Look for a registered breeder. All cat breeds have their own societies, so contact the relevant one and find out if there are any registered breeders in your area with kittens available. Some will also have older cats looking for a home, so if you have younger children, consider taking an older cat instead of a kitten.

If you buy a kitten from a hobby breeder, check to make sure the kittens have been raised responsibly. If you have any concerns, walk away. Some breeders sell kittens purely for financial gain and healthcare is not something they pay too much attention to. Purebred cats are susceptible to a range of inherited health problems, so you could end up paying top dollar for a ragdoll kitten, only to discover it has Hypertrophic Cardiomyopathy (HCM), which is invariably fatal.

Cat Allergies

Do you have allergies in your family? If so, think carefully before taking a cat or kitten into your home. Repeated exposure to pet dander can cause allergies to develop over time. Children from families where allergies are present are more susceptible to developing pet allergies. It is very unfair on a child – and on the cat – to take a pet into the family home, only to give them up a few months later. Allergy symptoms can be controlled with antihistamines, but this is not a long-term solution.

Can You Afford a Pet Cat?

Pets are expensive. Cats love to roam freely, so they sometimes encounter vehicles. The cost of veterinary treatment for a cat that has been struck by a moving vehicle is likely to be very high. House cats are in no danger from the Great Outdoors, but they can still come to harm or fall ill.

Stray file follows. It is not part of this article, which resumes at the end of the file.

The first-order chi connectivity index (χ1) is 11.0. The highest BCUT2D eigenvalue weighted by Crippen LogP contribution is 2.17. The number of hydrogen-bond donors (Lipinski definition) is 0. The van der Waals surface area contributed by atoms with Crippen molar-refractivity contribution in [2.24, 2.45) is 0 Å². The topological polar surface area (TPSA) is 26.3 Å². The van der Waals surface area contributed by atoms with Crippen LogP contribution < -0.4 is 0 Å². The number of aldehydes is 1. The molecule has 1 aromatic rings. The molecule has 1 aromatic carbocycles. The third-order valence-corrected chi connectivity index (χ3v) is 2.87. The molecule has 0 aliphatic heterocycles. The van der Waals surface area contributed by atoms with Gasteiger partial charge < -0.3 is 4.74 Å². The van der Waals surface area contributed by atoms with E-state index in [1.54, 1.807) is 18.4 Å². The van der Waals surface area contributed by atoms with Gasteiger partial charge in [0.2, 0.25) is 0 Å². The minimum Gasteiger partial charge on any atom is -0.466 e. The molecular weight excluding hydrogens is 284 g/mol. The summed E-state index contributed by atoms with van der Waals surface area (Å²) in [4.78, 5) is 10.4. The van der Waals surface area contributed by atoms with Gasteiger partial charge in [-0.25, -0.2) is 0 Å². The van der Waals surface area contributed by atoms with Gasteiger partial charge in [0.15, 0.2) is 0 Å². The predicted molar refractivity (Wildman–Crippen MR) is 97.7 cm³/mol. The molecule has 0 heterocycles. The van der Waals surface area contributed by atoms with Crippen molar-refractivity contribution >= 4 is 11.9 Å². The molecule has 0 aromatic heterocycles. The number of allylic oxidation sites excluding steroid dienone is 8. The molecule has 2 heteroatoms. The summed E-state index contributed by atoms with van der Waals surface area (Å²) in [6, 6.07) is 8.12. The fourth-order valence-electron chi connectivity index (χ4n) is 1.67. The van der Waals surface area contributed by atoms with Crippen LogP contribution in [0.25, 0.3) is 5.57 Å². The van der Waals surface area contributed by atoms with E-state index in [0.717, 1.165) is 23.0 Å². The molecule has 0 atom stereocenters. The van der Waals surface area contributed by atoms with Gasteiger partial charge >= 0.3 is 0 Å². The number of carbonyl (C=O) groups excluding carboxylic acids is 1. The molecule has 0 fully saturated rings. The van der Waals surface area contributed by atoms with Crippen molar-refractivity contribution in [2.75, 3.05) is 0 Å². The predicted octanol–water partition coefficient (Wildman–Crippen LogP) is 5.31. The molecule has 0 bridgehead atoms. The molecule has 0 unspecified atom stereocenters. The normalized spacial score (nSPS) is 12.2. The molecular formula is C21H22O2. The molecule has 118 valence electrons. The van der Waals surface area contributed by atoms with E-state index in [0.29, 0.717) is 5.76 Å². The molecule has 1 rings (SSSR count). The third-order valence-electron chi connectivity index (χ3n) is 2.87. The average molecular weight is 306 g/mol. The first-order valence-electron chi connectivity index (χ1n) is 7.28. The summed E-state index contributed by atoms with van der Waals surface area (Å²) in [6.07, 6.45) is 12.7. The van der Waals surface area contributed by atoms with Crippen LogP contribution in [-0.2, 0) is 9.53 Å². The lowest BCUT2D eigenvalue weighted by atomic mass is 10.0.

Even routine veterinary treatment is expensive, but if your cat becomes sick, the costs soon add up. Insurance will cover unexpected bills, but this is an extra monthly payment you may not be able to afford. You also need to factor in the cost of having a kitten desexed, which again, can be expensive.

Always teach your children to be kind to cats (and all animals). They must learn from a young age that cats are a living creature, not a toy. All animals deserve to be treated with respect and left alone when they want their own space. Show your children how to behave around animals and, in time, the cat and your children will become the best of friends.

About Kristin

Master reviewer of all types of products. Love XL Fountain Sodas!! Cheer Mom extraordinaire. Socialite to all things small town and founder of ItsFreeAtlast.com. Come socialize and connect with me.

Comments

  1. Cindy S. says:

    Aw. Such cute little kitties. I have always been a dog person but some kitties really are irresistible. My daughter would LOVE to have one. Sadly, my husband is allergic. 🙁

  2. I really didn’t know there was a problem with a cat going to any family. Dogs yes, cats no. I was the youngest, and from the time I was 3 on, we had kittens/cats. Different breeds, sexes, and ages. There was never a problem with any of us or them. But the 1 dog when I was 2 had to be given to a friend because he was so big and I was scared of him. That’s why all of us in our own families now have at least 1 cat each. I’m still confused as to what a cat could do to not fit into a family as long as it is treated well by everyone.

  3. Picking the right pet for your family can be tricky. This post was very helpful! 🙂